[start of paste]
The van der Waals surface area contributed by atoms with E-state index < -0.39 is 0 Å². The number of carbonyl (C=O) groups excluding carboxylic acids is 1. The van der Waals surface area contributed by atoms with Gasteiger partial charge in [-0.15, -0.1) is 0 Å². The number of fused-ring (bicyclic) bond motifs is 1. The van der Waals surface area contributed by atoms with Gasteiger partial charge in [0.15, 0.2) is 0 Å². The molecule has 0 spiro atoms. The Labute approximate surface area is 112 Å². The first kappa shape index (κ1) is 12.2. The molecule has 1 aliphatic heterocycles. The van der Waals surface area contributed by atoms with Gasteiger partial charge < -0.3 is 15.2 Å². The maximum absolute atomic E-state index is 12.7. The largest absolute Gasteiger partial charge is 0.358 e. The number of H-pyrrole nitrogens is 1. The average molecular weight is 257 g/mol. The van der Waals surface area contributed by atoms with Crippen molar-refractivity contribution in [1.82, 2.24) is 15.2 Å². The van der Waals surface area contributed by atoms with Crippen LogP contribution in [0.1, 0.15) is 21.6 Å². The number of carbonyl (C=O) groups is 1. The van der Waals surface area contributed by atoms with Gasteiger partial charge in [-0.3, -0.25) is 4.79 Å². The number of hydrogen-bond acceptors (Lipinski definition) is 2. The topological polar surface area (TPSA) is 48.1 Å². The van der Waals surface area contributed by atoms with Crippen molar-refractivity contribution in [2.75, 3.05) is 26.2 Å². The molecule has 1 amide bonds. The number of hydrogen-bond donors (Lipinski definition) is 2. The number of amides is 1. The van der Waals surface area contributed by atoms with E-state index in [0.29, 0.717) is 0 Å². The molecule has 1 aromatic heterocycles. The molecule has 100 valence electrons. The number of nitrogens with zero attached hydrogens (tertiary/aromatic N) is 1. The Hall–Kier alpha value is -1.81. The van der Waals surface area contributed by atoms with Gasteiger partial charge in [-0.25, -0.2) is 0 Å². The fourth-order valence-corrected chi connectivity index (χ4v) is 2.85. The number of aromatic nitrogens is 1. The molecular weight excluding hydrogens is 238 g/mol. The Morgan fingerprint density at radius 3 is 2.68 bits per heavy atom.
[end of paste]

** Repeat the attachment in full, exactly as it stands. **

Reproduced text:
The van der Waals surface area contributed by atoms with E-state index < -0.39 is 0 Å². The number of carbonyl (C=O) groups excluding carboxylic acids is 1. The van der Waals surface area contributed by atoms with Gasteiger partial charge in [-0.15, -0.1) is 0 Å². The number of fused-ring (bicyclic) bond motifs is 1. The van der Waals surface area contributed by atoms with Gasteiger partial charge in [0.15, 0.2) is 0 Å². The molecule has 0 spiro atoms. The Labute approximate surface area is 112 Å². The first kappa shape index (κ1) is 12.2. The molecule has 1 aliphatic heterocycles. The van der Waals surface area contributed by atoms with Gasteiger partial charge < -0.3 is 15.2 Å². The maximum absolute atomic E-state index is 12.7. The largest absolute Gasteiger partial charge is 0.358 e. The number of H-pyrrole nitrogens is 1. The average molecular weight is 257 g/mol. The van der Waals surface area contributed by atoms with Crippen molar-refractivity contribution in [1.82, 2.24) is 15.2 Å². The van der Waals surface area contributed by atoms with Crippen LogP contribution in [0.1, 0.15) is 21.6 Å². The number of carbonyl (C=O) groups is 1. The van der Waals surface area contributed by atoms with Gasteiger partial charge in [-0.3, -0.25) is 4.79 Å². The number of hydrogen-bond acceptors (Lipinski definition) is 2. The topological polar surface area (TPSA) is 48.1 Å². The van der Waals surface area contributed by atoms with Crippen molar-refractivity contribution in [2.75, 3.05) is 26.2 Å². The molecule has 1 amide bonds. The number of hydrogen-bond donors (Lipinski definition) is 2. The number of amides is 1. The van der Waals surface area contributed by atoms with E-state index in [0.29, 0.717) is 0 Å². The molecule has 1 aromatic heterocycles. The molecule has 100 valence electrons. The number of nitrogens with zero attached hydrogens (tertiary/aromatic N) is 1. The Hall–Kier alpha value is -1.81. The van der Waals surface area contributed by atoms with Gasteiger partial charge in [-0.25, -0.2) is 0 Å². The fourth-order valence-corrected chi connectivity index (χ4v) is 2.85. The number of aromatic nitrogens is 1. The molecular weight excluding hydrogens is 238 g/mol. The Morgan fingerprint density at radius 3 is 2.68 bits per heavy atom.